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         September 14, 2009

Why We Must Oppose Naturalism and Naturalists

by Thomas A. Droleskey

Members of the TEA (Taxed Enough Already) Party and other related groups of naturalists had quite a hootenanny in Washington, District of Columbia, a few days ago to protest President Barack Hussein Obama's efforts to further institutionalize a European-style socialist system of government and economics. As has been noted on this site rather frequently, Obama is simply building on the efforts of the statist who precedent him in the White House, former President George Walker Bush (see Socialism, Straight From Your "Pro-Life" Conservative), just as the thirty-third degree Mason named Franklin Delano Roosevelt built on the statist efforts of his Republican predecessor, Herbert Clark Hoover, a point that historian Paul Johnson noted in a review of book on Roosevelt's New Deal by the late naturalist by the name of Murray Rothbard:


Hoover's was the only department of the U.S. federal government which had expanded steadily in numbers and power during the 1920s, and he had constantly urged Presidents Harding and Coolidge to take a more active role in managing the economy. Coolidge, a genuine minimalist in government, had complained: "For six years that man has given me unsolicited advice—all of it bad." When Hoover finally took over the White House, be followed his own advice, and made it an engine of interference, first pumping more credit into an already overheated economy then, when the bubble burst, doing everything in his power to organize government rescue operations. 

We now see, thanks to Rothbard's insights, that the Hoover-Roosevelt period was really a continuum, that most of the "innovations" of the New Deal were in fact expansions or intensifications of Hoover solutions, or pseudo-solutions, and that Franklin Delano Roosevelt's administration differed from Herbert Hoover's in only two important respects—it was infinitely more successful in managing its public relations, and it spent rather more taxpayers' money. And, in Rothbard's argument, the net effect of the Hoover-Roosevelt continuum of policy was to make the slump more severe and to prolong it virtually to the end of the 1930s. The Great Depression was a failure not of capitalism but of the hyperactive state. (Paul Johnson on Rothbard; see also pp. 251-257 of Paul Johnson's Modern times: the world from the twenties to the nineties.)


Barack Hussein Obama, my few but loyal readers, is only building on the programs of his predecessor. The difference between the Marxist-trained Obama and the empty-headed "conservative" Bush is a matter of degree, not of kind. It has usually been thus.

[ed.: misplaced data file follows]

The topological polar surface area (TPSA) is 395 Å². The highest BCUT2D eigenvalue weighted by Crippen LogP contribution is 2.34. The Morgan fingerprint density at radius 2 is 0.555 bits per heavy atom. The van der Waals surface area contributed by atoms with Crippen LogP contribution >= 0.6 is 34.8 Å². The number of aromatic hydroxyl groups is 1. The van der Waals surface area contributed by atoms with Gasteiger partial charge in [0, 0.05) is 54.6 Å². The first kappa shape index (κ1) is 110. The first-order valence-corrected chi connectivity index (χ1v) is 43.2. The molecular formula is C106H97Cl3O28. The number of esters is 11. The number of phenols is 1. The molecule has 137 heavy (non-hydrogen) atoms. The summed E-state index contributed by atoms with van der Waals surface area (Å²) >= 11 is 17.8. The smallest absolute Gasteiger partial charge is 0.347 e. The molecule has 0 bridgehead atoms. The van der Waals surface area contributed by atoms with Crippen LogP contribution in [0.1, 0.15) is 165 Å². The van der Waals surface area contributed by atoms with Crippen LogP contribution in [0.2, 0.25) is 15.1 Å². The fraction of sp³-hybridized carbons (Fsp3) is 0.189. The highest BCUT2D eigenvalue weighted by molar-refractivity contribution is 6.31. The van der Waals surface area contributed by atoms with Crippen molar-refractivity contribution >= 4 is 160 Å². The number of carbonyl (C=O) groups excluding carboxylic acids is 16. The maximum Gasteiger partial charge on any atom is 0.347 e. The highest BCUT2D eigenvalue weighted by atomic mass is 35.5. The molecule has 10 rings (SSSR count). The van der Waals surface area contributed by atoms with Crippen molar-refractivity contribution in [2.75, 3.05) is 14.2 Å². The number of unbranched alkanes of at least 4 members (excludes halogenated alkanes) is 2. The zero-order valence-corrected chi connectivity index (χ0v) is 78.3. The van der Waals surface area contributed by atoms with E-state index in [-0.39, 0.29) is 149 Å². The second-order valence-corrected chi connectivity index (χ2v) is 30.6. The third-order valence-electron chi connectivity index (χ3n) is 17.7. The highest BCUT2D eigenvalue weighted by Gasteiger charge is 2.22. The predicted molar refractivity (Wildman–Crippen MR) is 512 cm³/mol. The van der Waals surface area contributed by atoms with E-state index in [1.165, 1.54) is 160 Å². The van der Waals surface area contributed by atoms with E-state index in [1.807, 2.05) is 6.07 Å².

Although naturalists such as the late Murray Rothbard may have interesting insights into the technical details of how there has been, noting a few exceptions now and again, a policy continuum of the increase of the size and the power and the scope of the Federal government, they do not realize on their own--and they will not accept it when efforts are made to inform them of their ignorance--that there is one reason and one reason alone that explains the rise of the modern civil state of Modernity: the overthrow of the Social Reign of Christ the King wrought by the Protestant Revolt and the subsequent rise of one naturalistic ideology after another to attempt to "explain" why social problems exist and how to "resolve" them.

Those who adhere to naturalism must perforce reject the simple truth that Catholicism is the one and only foundation of personal and social order, that it is only the Social Reign of Christ the King as it must be exercised by the Catholic Church, the one and only true Church founded by Our Blessed Lord and Saviour Jesus Christ upon the rock of Peter, the Pope, that can serve as a check, albeit imperfect, on the unjust and immoral increase in the size and the scope and the power of any level of government, including central governments. To reject the Social Reign of Christ the King is set one's nation on the path to destruction as the civil state becomes the true "secular church" whose policies become dogmas from which no one may dissent legitimately without being considered a "disloyal" citizen.

Consider what our true popes have written on the necessity of recognizing the true religion as the only foundation of personal and social order:

Nor can We predict happier times for religion and government from the plans of those who desire vehemently to separate the Church from the state, and to break the mutual concord between temporal authority and the priesthood. It is certain that that concord which always was favorable and beneficial for the sacred and the civil order is feared by the shameless lovers of liberty. (Pope Gregory XVI, Mirari Vos, August 15, 1832.)

But, although we have not omitted often to proscribe and reprobate the chief errors of this kind, yet the cause of the Catholic Church, and the salvation of souls entrusted to us by God, and the welfare of human society itself, altogether demand that we again stir up your pastoral solicitude to exterminate other evil opinions, which spring forth from the said errors as from a fountain. Which false and perverse opinions are on that ground the more to be detested, because they chiefly tend to this, that that salutary influence be impeded and (even) removed, which the Catholic Church, according to the institution and command of her Divine Author, should freely exercise even to the end of the world -- not only over private individuals, but over nations, peoples, and their sovereign princes; and (tend also) to take away that mutual fellowship and concord of counsels between Church and State which has ever proved itself propitious and salutary, both for religious and civil interests.